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Bar monopolizing police, chief says

A local watering hole that emptied nearly 200 people — many of whom reportedly broke into fights, blocked traffic or simply staggered around drunk — onto Bay Street at closing early Saturday morning is becoming an unacceptable drain on the city’s police force, according to Chief Al Townsend.

In what Townsend described as only the “pinnacle” in a growing problem, every Port Orchard police officer on duty late Friday night responded to the Harborside Bar and Grill several times, beginning when neighbors complained of loud music and ending when they had to disperse — with the help of eight county deputies and Washington State Patrol officers — a large, rowdy crowd of patrons still gathered near the club shortly before 2 a.m.

“My biggest problem is babysitting that place from 12:30 until 2 a.m., which are prime hours for problems anyway,” he said. “What we’ve been having to do every Friday and Saturday night is park every cop we have working on Bay Street and have them sit there until everyone leaves.”

Townsend said there were four arrests the morning of June 26 directly related to the incident outside the club as several fights broke out and at least one minor who claimed to have been drinking at the club was arrested for suspected drunken driving.

The following night, the problems continued, Townsend said, as his officers responded six times for various problems such as people urinating in the streets, a woman requiring medical assistance for apparent alcohol overdose and another neighbor calling 911 because of the noise level, which led to the owner being cited for violating the city’s noise ordinance.

Townsend said last weekend’s events were just the most recent of “the great deal of problems” his officers have had with the bar over the past couple of months since the new owners took over.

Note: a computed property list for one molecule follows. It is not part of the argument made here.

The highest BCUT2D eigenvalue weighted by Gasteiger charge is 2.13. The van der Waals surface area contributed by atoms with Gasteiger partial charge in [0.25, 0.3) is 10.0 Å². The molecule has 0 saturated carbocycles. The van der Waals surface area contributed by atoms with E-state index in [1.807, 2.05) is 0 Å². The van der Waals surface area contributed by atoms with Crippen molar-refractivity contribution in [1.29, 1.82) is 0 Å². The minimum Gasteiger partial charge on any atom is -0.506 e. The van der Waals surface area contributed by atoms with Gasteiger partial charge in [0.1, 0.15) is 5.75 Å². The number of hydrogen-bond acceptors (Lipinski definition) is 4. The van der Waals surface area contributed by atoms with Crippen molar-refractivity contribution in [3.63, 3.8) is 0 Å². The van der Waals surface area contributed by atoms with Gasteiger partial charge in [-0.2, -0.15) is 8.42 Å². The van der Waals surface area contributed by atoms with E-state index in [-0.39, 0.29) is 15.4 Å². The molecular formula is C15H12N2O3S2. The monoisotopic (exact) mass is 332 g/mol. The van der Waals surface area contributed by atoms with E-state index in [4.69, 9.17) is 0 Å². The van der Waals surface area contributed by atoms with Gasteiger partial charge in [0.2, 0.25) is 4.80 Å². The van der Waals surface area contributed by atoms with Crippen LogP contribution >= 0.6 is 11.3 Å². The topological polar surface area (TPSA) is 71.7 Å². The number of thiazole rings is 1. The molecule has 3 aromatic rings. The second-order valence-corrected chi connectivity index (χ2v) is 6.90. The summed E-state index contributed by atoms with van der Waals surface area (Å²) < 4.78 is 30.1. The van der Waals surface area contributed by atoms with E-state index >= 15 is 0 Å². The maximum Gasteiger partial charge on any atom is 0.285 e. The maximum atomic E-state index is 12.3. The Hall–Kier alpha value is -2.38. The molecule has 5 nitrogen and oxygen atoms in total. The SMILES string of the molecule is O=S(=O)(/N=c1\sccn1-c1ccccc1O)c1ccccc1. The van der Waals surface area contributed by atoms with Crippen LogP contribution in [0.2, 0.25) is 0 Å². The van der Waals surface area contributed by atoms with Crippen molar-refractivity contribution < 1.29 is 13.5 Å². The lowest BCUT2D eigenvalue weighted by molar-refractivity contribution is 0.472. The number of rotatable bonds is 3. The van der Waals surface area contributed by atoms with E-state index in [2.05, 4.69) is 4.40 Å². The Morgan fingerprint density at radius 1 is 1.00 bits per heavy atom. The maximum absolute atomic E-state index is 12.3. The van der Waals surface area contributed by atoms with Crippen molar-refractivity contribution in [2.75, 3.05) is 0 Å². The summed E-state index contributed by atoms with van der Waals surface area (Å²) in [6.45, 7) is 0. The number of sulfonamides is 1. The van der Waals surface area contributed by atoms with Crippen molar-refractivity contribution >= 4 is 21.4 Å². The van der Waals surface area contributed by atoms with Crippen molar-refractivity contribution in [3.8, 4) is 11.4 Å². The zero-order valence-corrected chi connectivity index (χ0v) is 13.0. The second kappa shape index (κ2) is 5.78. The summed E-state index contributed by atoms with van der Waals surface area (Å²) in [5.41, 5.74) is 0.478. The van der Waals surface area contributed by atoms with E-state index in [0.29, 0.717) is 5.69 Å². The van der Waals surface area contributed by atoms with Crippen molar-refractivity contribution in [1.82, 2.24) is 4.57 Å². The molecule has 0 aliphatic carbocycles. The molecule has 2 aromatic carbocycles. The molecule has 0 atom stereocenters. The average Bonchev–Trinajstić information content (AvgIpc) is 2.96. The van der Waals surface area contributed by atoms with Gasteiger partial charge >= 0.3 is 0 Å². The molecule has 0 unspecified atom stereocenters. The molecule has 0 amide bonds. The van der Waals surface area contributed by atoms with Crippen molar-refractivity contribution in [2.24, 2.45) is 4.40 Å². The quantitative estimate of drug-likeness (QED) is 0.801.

One officer who responded early Saturday morning wrote in his incident report that he and his fellow officers have received numerous complaints from nearby residents regarding noise and other problems and had administered several verbal warnings to the owners of the establishment.

“We have pleaded for their cooperation in controlling the noise and the patrons, (but) we have received little cooperation,” the officer wrote.

The officer also detailed several DUI arrests his department had made over the past few weeks of suspects who claimed to have been drinking at the Harborside, including one 23-year-old man who did not have any identification and two underage suspects who all claimed they were allowed to enter and drink in the club.

Harborside owner Scott Hlinka who, with his wife Crystal, took over the business March 1, denied any patrons had been allowed inside without proof of their age, and said he believed the arrested parties were mad at his staff for not allowing them inside and told police they had been drinking there as retaliation.

As for the crowd problems and other incidences, Hlinka characterized them as “growing pains” experienced by a relatively new business.

“We’re a young company, and we did not expect the size of crowds who have shown up and we were understaffed,” Hlinka said. “We’ve had no major fights and no major incidents of people breaking the law. Just a lot of people coming down to hear some live music and see their friends.”

Hlinka said he met with Townsend on Saturday to discuss the police department’s concerns, then prepared a letter detailing how he would address them.

Along with increasing the security staff from four to seven members to help disperse the crowds and stop them from congregating into large groups, Hlinka said he is now providing a smoother transition from his bar to the street.

“We’re going to have patrons leave through the courtyard, and will offer free water and coffee,” Hlinka said, explaining he believed this would provide a transition period that would help prevent some of the problems that occurred Friday night, which he said stemmed from having to “kick everybody out at 2 a.m. and releasing 200 people out onto the street.”

Hlinka said those changes were instituted the following night on Saturday, and “everything went really well.”

Hlinka said he will continue to evaluate the new policies and make changes as needed.

“We need to find out how we can keep both sides happy,” Hlinka said.

Townsend said he received Hlinka’s letter Monday and appreciated the prompt response, but said it did not fully address his concerns.

“We’ll need to sit down with him and work on the plan some more, and hopefully we can reach an agreement that works for both sides,” he said.

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